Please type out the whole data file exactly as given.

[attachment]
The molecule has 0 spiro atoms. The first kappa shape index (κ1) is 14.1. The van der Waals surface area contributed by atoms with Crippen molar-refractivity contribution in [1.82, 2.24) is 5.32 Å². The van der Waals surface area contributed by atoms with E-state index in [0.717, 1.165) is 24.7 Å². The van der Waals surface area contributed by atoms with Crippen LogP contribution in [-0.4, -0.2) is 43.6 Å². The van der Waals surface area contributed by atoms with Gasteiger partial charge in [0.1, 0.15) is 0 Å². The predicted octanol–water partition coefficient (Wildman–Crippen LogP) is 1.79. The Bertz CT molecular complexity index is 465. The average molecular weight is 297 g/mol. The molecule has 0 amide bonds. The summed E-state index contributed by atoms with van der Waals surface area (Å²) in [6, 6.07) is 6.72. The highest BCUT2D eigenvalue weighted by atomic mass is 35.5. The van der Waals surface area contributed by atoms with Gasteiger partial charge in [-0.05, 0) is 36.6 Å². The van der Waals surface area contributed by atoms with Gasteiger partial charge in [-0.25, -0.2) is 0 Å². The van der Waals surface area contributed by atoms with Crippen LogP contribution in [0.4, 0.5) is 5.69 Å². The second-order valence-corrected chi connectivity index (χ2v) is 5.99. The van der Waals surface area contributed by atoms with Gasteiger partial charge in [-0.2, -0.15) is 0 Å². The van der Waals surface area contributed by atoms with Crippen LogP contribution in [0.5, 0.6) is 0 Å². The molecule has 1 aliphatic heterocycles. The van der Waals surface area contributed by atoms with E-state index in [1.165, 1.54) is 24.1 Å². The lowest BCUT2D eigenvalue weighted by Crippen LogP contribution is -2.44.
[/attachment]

The molecule has 0 spiro atoms. The first kappa shape index (κ1) is 14.1. The van der Waals surface area contributed by atoms with Crippen molar-refractivity contribution in [1.82, 2.24) is 5.32 Å². The van der Waals surface area contributed by atoms with E-state index in [0.717, 1.165) is 24.7 Å². The van der Waals surface area contributed by atoms with Crippen LogP contribution in [-0.4, -0.2) is 43.6 Å². The van der Waals surface area contributed by atoms with Gasteiger partial charge in [0.1, 0.15) is 0 Å². The predicted octanol–water partition coefficient (Wildman–Crippen LogP) is 1.79. The Bertz CT molecular complexity index is 465. The average molecular weight is 297 g/mol. The molecule has 0 amide bonds. The summed E-state index contributed by atoms with van der Waals surface area (Å²) in [6, 6.07) is 6.72. The highest BCUT2D eigenvalue weighted by atomic mass is 35.5. The van der Waals surface area contributed by atoms with Gasteiger partial charge in [-0.05, 0) is 36.6 Å². The van der Waals surface area contributed by atoms with Gasteiger partial charge in [-0.25, -0.2) is 0 Å². The van der Waals surface area contributed by atoms with Crippen LogP contribution in [0.4, 0.5) is 5.69 Å². The second-order valence-corrected chi connectivity index (χ2v) is 5.99. The van der Waals surface area contributed by atoms with Gasteiger partial charge in [-0.2, -0.15) is 0 Å². The van der Waals surface area contributed by atoms with Crippen LogP contribution in [0.5, 0.6) is 0 Å². The molecule has 1 aliphatic heterocycles. The van der Waals surface area contributed by atoms with E-state index in [1.165, 1.54) is 24.1 Å². The lowest BCUT2D eigenvalue weighted by Crippen LogP contribution is -2.44.